It's a blessed thing when as a parent you can learn from your child.
A few days ago I posted a video on Facebook. It was a response to the recent controversy about the performance of Miley Cyrus and Robin Thicke on the Video Music Awards, presented by a young wife and mother who has garnered quite a following for her blog and videos. I shared the video because it depicts a beautiful, strong and "modern" young woman extolling traditional values and chastity until marriage. I think that is a message worth promoting, especially when it comes from someone who is already succeeding in an industry that usually celebrates an alternate view (Jae Tracie, the video blogger, identifies herself as a model, actress, and singer). But I did hesitate slightly before I posted it, and at the time I couldn't quite figure out why. (I've posted the video below if you want to watch. It isn't what it first appears to be.)
Then yesterday my daughter told me that she has been a little bothered by the video and the number of people sharing it. When I asked why, she explained that it seems to her that the video equates a certain type of behavior with the earning of respect. If you behave like a lady, you deserve respect; if you behave in another way, you don't. She made the point that the way a person behaves does not make him or her less worthy of honor. We are all God's children, created by Him. He loves us all, even though we don't deserve it. Are we not called to love one another in the same way? Miley Cyrus, and young women like her, are clearly confused. In many cases their parents have abandoned them to the culture. But they are still human beings deserving of respect. To heap disdain on them in the midst of their waywardness does not help. The videographer in question does not go after Miley personally, but she does make several contemptuous references to "skanky" women, an attitude which is dismissive of their humanity.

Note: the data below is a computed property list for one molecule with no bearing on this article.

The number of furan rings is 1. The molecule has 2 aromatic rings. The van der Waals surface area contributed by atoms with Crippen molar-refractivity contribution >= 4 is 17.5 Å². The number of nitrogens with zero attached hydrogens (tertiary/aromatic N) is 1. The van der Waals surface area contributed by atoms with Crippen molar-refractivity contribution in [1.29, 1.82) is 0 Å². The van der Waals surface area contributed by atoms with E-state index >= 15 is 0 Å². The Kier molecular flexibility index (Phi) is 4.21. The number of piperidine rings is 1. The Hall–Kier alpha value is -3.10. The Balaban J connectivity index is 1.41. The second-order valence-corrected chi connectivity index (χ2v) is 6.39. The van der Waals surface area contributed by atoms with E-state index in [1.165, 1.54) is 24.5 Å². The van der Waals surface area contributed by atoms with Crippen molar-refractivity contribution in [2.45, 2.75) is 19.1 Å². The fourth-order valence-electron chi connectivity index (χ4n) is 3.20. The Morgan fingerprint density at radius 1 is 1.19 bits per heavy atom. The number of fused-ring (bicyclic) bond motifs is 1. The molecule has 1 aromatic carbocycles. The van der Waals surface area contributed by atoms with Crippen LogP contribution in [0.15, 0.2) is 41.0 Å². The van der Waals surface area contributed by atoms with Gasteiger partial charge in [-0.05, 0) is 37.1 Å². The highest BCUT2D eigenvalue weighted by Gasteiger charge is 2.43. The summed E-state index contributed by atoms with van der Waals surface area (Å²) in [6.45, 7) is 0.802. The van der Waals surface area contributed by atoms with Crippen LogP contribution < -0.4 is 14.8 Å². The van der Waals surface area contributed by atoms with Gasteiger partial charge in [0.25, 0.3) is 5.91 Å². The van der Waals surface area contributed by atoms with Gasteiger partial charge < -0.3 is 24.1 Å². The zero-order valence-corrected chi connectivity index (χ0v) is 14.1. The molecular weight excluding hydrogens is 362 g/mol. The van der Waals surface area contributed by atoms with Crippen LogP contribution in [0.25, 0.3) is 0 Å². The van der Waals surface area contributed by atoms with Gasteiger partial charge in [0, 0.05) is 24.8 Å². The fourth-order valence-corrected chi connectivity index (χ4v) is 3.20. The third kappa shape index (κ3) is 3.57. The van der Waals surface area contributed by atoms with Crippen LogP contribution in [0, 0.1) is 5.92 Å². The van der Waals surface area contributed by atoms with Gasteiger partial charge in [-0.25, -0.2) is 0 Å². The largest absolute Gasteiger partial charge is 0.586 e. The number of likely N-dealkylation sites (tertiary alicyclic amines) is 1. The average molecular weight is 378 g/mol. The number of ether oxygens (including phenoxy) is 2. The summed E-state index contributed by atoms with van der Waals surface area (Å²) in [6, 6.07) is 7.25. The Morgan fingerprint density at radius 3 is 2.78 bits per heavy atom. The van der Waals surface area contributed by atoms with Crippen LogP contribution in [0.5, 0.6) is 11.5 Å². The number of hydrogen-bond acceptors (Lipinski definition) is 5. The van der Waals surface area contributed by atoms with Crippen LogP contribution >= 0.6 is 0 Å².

I think my daughter makes a great point. I have read the opinions of several others who ask why Miss Cyrus has received so much attention to the exclusion of the 36-year-old married man who was dancing with her. It's a good question. If anything, he has more to answer for than the 20-year-old girl.
Thank you, Caitlin, for teaching me. You are a wise and compassionate young woman, and I am blessed to call you daughter.